COULD CHANGE BE IN THE AIR?
The New York Times printed the following article that I NEVER would have thought possible.
Stephen Boykewich’s piece is so honest, so insightful and so challenging to the deeply entrenched NeoCon Wolfowitz Doctrine enthusiasts, it seems impossible that this article appears in print. Now in 2017, at least a decade after Putin’s speech at Munich rattled the unipolar world supporters, the whole structure is being questioned in our “paper of record” by Boykewich. Amazing.
A few days ago the venerated Foreign Affairs publication printed a long dissertation featuring the same openness, with a willingness to take a look at Washington’s demonizing Putin and Russia. It follows tomorrow.
Let’s hope these two confessional pieces will provide a measure of cover for others who have kept silent for fear of being ostracized by their colleagues.
Please send this article to your friends, colleagues and family who have swallowed the Kool-Aid of the past decade or two.
If you have time, I encourage you to delve into the book Boykewich recommends, The American Mission and the Evil Empire, by Rutgers’ historian, David Foglesong. The history is so painfully clear.
The New York Times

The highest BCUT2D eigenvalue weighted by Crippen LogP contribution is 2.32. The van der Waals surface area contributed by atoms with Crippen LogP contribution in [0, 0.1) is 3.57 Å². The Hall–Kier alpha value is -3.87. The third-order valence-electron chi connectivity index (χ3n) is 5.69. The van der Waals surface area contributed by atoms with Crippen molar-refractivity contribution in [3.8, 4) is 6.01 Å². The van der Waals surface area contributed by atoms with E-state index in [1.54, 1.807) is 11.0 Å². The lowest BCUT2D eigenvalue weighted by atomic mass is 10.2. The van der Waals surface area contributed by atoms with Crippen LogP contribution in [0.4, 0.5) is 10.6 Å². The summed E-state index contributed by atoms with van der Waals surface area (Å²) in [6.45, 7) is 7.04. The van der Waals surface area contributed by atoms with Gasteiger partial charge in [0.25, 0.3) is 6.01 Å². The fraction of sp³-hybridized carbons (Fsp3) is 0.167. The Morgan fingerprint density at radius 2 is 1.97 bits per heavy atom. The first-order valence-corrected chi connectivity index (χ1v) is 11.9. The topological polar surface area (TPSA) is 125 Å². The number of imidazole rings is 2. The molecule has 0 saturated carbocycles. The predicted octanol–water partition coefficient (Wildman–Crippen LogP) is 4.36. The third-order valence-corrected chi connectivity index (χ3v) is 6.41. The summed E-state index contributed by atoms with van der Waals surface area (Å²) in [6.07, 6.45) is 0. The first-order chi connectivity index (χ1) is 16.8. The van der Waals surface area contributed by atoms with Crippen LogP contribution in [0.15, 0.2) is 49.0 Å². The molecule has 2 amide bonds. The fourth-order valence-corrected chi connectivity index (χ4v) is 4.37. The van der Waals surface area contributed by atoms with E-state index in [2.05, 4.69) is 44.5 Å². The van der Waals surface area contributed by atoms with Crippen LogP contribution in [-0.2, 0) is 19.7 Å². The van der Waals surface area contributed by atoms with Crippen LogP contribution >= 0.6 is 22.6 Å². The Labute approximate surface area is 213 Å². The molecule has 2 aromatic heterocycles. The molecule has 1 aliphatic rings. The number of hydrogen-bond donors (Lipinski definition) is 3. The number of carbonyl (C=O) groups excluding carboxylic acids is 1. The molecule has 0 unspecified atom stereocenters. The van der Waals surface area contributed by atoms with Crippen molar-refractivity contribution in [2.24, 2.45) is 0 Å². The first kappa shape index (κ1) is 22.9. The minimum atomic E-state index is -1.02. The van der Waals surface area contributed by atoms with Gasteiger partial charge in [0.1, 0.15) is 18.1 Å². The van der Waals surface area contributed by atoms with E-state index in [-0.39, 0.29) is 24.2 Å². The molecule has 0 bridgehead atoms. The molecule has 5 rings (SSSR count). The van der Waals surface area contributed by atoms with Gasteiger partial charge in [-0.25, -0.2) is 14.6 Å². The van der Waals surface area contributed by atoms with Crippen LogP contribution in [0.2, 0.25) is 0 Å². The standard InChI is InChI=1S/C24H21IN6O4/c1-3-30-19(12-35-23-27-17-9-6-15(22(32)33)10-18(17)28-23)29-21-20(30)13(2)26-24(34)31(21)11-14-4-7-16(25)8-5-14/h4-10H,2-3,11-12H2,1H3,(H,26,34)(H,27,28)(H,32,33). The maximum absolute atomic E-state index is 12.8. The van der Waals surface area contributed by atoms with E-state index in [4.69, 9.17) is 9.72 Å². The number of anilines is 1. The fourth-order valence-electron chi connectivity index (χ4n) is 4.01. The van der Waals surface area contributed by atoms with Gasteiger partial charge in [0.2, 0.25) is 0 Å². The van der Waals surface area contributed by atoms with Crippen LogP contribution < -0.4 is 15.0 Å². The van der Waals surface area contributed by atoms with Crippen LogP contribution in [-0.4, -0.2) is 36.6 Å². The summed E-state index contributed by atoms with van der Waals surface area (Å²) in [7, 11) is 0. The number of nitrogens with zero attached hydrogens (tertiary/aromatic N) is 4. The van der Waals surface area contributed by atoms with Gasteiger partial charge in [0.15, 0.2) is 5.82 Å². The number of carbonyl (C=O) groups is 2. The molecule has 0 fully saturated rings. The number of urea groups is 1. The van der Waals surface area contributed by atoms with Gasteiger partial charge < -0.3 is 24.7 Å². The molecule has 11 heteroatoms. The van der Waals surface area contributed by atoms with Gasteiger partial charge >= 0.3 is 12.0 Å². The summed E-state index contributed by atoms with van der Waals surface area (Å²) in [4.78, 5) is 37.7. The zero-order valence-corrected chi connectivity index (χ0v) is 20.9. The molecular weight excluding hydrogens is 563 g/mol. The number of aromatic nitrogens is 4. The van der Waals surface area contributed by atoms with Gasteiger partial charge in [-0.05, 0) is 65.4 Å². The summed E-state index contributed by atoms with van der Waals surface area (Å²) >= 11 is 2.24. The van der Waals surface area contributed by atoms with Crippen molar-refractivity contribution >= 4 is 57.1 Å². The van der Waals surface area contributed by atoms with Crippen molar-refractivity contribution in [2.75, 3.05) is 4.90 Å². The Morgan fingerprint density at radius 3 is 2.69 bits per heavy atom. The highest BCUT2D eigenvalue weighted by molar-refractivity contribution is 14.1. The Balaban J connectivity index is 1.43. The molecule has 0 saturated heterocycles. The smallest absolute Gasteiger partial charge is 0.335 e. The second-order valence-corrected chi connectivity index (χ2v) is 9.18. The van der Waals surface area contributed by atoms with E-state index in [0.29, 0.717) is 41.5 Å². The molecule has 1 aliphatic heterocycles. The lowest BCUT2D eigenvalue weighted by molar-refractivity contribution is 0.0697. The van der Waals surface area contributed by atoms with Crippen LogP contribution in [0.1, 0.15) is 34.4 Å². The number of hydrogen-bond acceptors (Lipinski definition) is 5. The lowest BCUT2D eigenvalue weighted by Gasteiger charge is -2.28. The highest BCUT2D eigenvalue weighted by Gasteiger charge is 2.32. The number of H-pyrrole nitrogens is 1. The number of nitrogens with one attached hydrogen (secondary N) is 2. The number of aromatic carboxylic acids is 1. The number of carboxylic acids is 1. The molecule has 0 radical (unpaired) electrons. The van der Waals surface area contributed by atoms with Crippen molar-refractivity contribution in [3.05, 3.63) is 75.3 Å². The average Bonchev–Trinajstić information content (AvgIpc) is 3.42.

March 13, 2017
Angels and Demons in the Cold War and Today
LOS ANGELES — George Kennan knew how to bring down the house. His lecture audiences started off skeptical about whether Russia really wanted to be remade on the American model. Then he told them about the Russian political prisoners who spent the weeks before the Fourth of July scrounging bits of cloth in red, white and blue. When the holiday came, they met their jailers by waving a sea of tiny hand-sewn stars and stripes through the bars.
It sounds like the perfect Cold War propaganda tale. But the Fourth of July that Kennan was referring to wasn’t during the 1950s — it was in 1876. And the George Kennan telling the story wasn’t the famous Cold War-era diplomat, but his distant relative and namesake, a journalist who had spent time in Russia before going on the lecture circuit in the 1880s.